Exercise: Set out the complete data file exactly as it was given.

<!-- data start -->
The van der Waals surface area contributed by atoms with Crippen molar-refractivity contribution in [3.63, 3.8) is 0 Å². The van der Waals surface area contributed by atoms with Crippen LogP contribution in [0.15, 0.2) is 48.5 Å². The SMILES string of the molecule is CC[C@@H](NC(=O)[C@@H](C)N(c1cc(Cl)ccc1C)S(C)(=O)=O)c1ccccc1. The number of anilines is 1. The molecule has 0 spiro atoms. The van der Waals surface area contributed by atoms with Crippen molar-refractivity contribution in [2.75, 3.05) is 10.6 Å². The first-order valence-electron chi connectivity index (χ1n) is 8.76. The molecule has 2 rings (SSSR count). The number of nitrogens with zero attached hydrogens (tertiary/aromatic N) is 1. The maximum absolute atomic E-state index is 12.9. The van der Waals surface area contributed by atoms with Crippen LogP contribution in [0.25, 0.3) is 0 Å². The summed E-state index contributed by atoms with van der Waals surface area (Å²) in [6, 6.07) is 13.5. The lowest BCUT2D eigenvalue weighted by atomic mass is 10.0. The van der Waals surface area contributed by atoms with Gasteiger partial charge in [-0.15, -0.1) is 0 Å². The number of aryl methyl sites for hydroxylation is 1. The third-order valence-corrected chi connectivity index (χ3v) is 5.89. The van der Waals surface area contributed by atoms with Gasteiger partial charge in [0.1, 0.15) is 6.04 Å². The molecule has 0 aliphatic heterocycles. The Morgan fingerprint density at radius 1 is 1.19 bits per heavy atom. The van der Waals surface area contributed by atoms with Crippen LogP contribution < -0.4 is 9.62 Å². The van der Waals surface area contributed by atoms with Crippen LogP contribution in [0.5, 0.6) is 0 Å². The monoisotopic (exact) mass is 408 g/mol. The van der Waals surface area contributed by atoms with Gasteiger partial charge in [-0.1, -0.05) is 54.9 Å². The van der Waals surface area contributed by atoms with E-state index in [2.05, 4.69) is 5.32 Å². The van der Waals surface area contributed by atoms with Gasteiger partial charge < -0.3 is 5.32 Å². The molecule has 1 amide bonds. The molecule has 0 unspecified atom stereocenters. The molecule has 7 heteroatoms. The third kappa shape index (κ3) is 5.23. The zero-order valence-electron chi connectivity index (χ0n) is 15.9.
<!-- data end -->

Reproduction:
The van der Waals surface area contributed by atoms with Crippen molar-refractivity contribution in [3.63, 3.8) is 0 Å². The van der Waals surface area contributed by atoms with Crippen LogP contribution in [0.15, 0.2) is 48.5 Å². The SMILES string of the molecule is CC[C@@H](NC(=O)[C@@H](C)N(c1cc(Cl)ccc1C)S(C)(=O)=O)c1ccccc1. The number of anilines is 1. The molecule has 0 spiro atoms. The van der Waals surface area contributed by atoms with Crippen molar-refractivity contribution in [2.75, 3.05) is 10.6 Å². The first-order valence-electron chi connectivity index (χ1n) is 8.76. The molecule has 2 rings (SSSR count). The number of nitrogens with zero attached hydrogens (tertiary/aromatic N) is 1. The maximum absolute atomic E-state index is 12.9. The van der Waals surface area contributed by atoms with Crippen LogP contribution in [0.25, 0.3) is 0 Å². The summed E-state index contributed by atoms with van der Waals surface area (Å²) in [6, 6.07) is 13.5. The lowest BCUT2D eigenvalue weighted by atomic mass is 10.0. The van der Waals surface area contributed by atoms with Gasteiger partial charge in [-0.15, -0.1) is 0 Å². The number of aryl methyl sites for hydroxylation is 1. The third-order valence-corrected chi connectivity index (χ3v) is 5.89. The van der Waals surface area contributed by atoms with Gasteiger partial charge in [0.1, 0.15) is 6.04 Å². The molecule has 0 aliphatic heterocycles. The Morgan fingerprint density at radius 1 is 1.19 bits per heavy atom. The van der Waals surface area contributed by atoms with Crippen LogP contribution < -0.4 is 9.62 Å². The van der Waals surface area contributed by atoms with Crippen LogP contribution in [0.5, 0.6) is 0 Å². The monoisotopic (exact) mass is 408 g/mol. The van der Waals surface area contributed by atoms with Gasteiger partial charge in [-0.1, -0.05) is 54.9 Å². The van der Waals surface area contributed by atoms with E-state index in [2.05, 4.69) is 5.32 Å². The van der Waals surface area contributed by atoms with Gasteiger partial charge < -0.3 is 5.32 Å². The molecule has 1 amide bonds. The molecule has 0 unspecified atom stereocenters. The molecule has 7 heteroatoms. The third kappa shape index (κ3) is 5.23. The zero-order valence-electron chi connectivity index (χ0n) is 15.9.